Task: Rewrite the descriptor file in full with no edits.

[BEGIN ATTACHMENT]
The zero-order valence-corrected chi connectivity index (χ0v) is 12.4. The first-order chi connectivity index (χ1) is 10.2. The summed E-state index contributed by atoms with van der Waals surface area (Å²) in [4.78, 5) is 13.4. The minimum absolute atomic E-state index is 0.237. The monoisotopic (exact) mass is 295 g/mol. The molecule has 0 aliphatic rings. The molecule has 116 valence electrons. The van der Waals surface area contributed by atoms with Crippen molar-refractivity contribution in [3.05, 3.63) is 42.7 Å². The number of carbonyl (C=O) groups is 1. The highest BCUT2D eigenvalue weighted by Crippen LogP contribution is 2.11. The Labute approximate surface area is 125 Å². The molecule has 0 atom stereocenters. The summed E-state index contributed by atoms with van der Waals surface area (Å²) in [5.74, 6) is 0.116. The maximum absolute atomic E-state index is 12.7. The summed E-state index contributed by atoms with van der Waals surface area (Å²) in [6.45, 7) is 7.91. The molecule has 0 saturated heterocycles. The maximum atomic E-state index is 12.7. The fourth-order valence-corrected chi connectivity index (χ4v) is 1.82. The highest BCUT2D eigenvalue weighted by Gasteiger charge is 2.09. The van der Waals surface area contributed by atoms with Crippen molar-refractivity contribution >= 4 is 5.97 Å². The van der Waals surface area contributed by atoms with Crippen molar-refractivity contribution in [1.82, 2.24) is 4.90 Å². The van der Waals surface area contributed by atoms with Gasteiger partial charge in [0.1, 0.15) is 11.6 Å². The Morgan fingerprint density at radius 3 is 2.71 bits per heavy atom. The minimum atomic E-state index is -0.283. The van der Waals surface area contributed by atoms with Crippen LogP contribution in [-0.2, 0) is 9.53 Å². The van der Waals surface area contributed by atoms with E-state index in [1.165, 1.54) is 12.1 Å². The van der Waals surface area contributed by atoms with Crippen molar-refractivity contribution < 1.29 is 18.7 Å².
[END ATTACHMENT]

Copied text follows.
The zero-order valence-corrected chi connectivity index (χ0v) is 12.4. The first-order chi connectivity index (χ1) is 10.2. The summed E-state index contributed by atoms with van der Waals surface area (Å²) in [4.78, 5) is 13.4. The minimum absolute atomic E-state index is 0.237. The monoisotopic (exact) mass is 295 g/mol. The molecule has 0 aliphatic rings. The molecule has 116 valence electrons. The van der Waals surface area contributed by atoms with Crippen molar-refractivity contribution in [3.05, 3.63) is 42.7 Å². The number of carbonyl (C=O) groups is 1. The highest BCUT2D eigenvalue weighted by Crippen LogP contribution is 2.11. The Labute approximate surface area is 125 Å². The molecule has 0 atom stereocenters. The summed E-state index contributed by atoms with van der Waals surface area (Å²) in [5.74, 6) is 0.116. The maximum absolute atomic E-state index is 12.7. The summed E-state index contributed by atoms with van der Waals surface area (Å²) in [6.45, 7) is 7.91. The molecule has 0 saturated heterocycles. The maximum atomic E-state index is 12.7. The fourth-order valence-corrected chi connectivity index (χ4v) is 1.82. The highest BCUT2D eigenvalue weighted by Gasteiger charge is 2.09. The van der Waals surface area contributed by atoms with Crippen molar-refractivity contribution >= 4 is 5.97 Å². The van der Waals surface area contributed by atoms with Crippen molar-refractivity contribution in [1.82, 2.24) is 4.90 Å². The van der Waals surface area contributed by atoms with Gasteiger partial charge in [0.1, 0.15) is 11.6 Å². The Morgan fingerprint density at radius 3 is 2.71 bits per heavy atom. The minimum atomic E-state index is -0.283. The van der Waals surface area contributed by atoms with Crippen LogP contribution in [-0.2, 0) is 9.53 Å². The van der Waals surface area contributed by atoms with E-state index in [1.165, 1.54) is 12.1 Å². The van der Waals surface area contributed by atoms with Crippen molar-refractivity contribution < 1.29 is 18.7 Å².